Sunday, October 14, 2007
"But History has already written that story": Heroes and Narrative
The scene: 17th century Japan. Hiro, a young man from the 21st century, has accidentally landed here after attempting to employ a superpower he has recently developed. Hiro can stop time. Apparently he can also time-travel. In last week's episode of Heroes (a show just entering its second season on NBC), Hiro's found a way to write notes in the 17th century that will survive into the 20th and be found by his friend Ando, kept safe inside the hilt of a sword used by the legendary Takezo Kensei. Takezo Kensei has been Hiro's idol since childhood, when his father told him stories of the great warrior. Arriving in the 17th century, Hiro finds that Kensei is not only a drunkard and a middling warrior at best -- but he's not even Japanese. He's English, a traveler. And yet he's supposed to be one of the greatest fighters of all time.
An initial excerpt from Hiro's monologues in the episode:
"Righting History and turning Takezo Kensei into a hero will not be easy. But at least I'm not alone. Ando, I've met the most beautiful woman Japan has ever seen, and I think I've fallen in love with her. The only problem? History has already written that story, and she is destined to be the great love of Takezo Kensei...It was clear Kensei wouldn't become a hero unless I forced him to learn the hard way. If he could defeat the ninty Angry Ronin, he'd have a chance at becoming a hero."
Hiro does Kensei the favor of dropping him off with the ninety Angry Ronin, and leaving him there to either "become" a hero or die. Of course, Kensei has a superpower too -- he can recover from any wound. He is, however, unwilling to use his superpower "wisely" -- i.e., for the good, or the good as Hiro sees it. Part of helping Kensei "fulfill" his destiny means that Hiro must give up a woman he believes he's in love with. The victory over the Ronin solidifies Kensei's place in the Princess' affections.
Later in the episode, Hiro is ready to leave: Kensei asks him how he's supposed to become the warrior he's "destined" to be if Hiro isn't with him. My point in summarizing this lengthy series of scenes from last week's episode is that it bears certain, if tenuous, relations with what I'm hoping to write about as I continue my dissertation prospectus. Thinking through the idea of history necessarily means asking questions about narrative: that much is obvious. Heroes, however, is coming at it from another angle.
Hiro seems to be playing a role that's difficult to imagine. Hiro's influence in the past -- pointing Takezo Kensei toward his "destiny", hoping to restore a timeline somehow made different by his presence there. Hiro remarks on the way in which "History" writes stories -- and has in fact already written the one he's in -- yet his work in the past (if you can call it that) creates the very stories he's claiming as a kind of inherited tradition.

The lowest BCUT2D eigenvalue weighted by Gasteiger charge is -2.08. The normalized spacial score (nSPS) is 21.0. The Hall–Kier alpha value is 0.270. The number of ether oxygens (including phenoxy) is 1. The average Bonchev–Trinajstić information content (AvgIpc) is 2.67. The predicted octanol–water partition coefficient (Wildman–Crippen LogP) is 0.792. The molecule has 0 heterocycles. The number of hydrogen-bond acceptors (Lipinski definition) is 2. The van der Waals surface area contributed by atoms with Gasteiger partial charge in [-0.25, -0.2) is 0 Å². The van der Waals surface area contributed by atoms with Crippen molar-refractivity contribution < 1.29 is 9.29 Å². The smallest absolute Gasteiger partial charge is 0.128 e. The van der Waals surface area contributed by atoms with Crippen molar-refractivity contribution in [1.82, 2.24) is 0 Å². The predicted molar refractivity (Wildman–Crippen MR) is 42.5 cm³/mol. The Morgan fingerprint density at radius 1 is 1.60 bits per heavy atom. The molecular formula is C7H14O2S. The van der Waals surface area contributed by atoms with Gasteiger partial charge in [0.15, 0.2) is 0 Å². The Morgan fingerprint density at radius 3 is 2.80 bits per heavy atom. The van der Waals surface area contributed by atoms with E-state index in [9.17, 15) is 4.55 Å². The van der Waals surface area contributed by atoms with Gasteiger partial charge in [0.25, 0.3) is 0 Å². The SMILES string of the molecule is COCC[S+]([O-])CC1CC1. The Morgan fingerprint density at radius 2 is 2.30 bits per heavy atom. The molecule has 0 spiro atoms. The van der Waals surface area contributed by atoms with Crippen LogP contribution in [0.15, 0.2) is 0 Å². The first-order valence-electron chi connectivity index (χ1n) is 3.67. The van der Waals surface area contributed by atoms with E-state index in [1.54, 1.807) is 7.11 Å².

I guess what's fascinating here is the way in which Hiro's position is that of the disembodied "History" he speaks of when he remarks that "History has already written that story." Of course, as viewers (co-conspirators?) we know that Hiro is only partially correct. History hasn't written the story -- or more precisely, hasn't written it yet. What's intriguing is that History -- in the form of Hiro -- has already heard the story - and knew it, in fact, in advance of arriving on the scene as an historical agent.
Heroes, I think, takes an interesting position vis a vis history and the role the subject can play in it (whether or not the writers are aware of it, though I'd like to think they know exactly what they're doing). History arrives from the future (literally in this case) and inscribes a narrative, a trajectory, where before were inert forces, empty lives and silent stones. JJC writes below that in encountering Barber rock at Avebury, My son and I touched a megalith’s cold side and felt our own desires. Hiro's dilemma in this episode of Heroes is that he knows history must be written as he has already heard it -- yet his desire is that it be written differently, perhaps even Otherwise.
I'm mixing a variety of thoughts in this post, which is the product of a long drive on the Blue Ridge Parkway earlier today. However, I think it's a productive mix: Caught between the stories he knows and the feelings he's developed for the Princess who is meant to love Kensei, Hiro's role as agent of History (or History incarnate) becomes mixed: his loyalties divided, he's caught between the past as he Knows it and the future he wants for himself. I wonder if there's a way of thinking through this odd relationship between Hiro, Heroes and the past that could be a productive exercise towards examining the writing of other historiographies. What happens when we bring our own subjectivity to the past? Can we ever escape the desire to see the world not as it is but as we've learned to narrate it, whether we encounter that world in a text we find in the archives or in 17th century Japan as a result of time-travel? My own answer is no, not entirely -- but then, I've never found myself, as Hiro does, writing a history that would be passed down not to others but to Me.
I suppose that History has always written our stories -- both in the sense that our stories are structured by an inherited tradition and by single humans' experiences of those times. The question is whether we can work to find the human agency that wrote that history, and the tensions that suggest there might have been a way of narrating it Otherwise.
cross posted at Old English in New York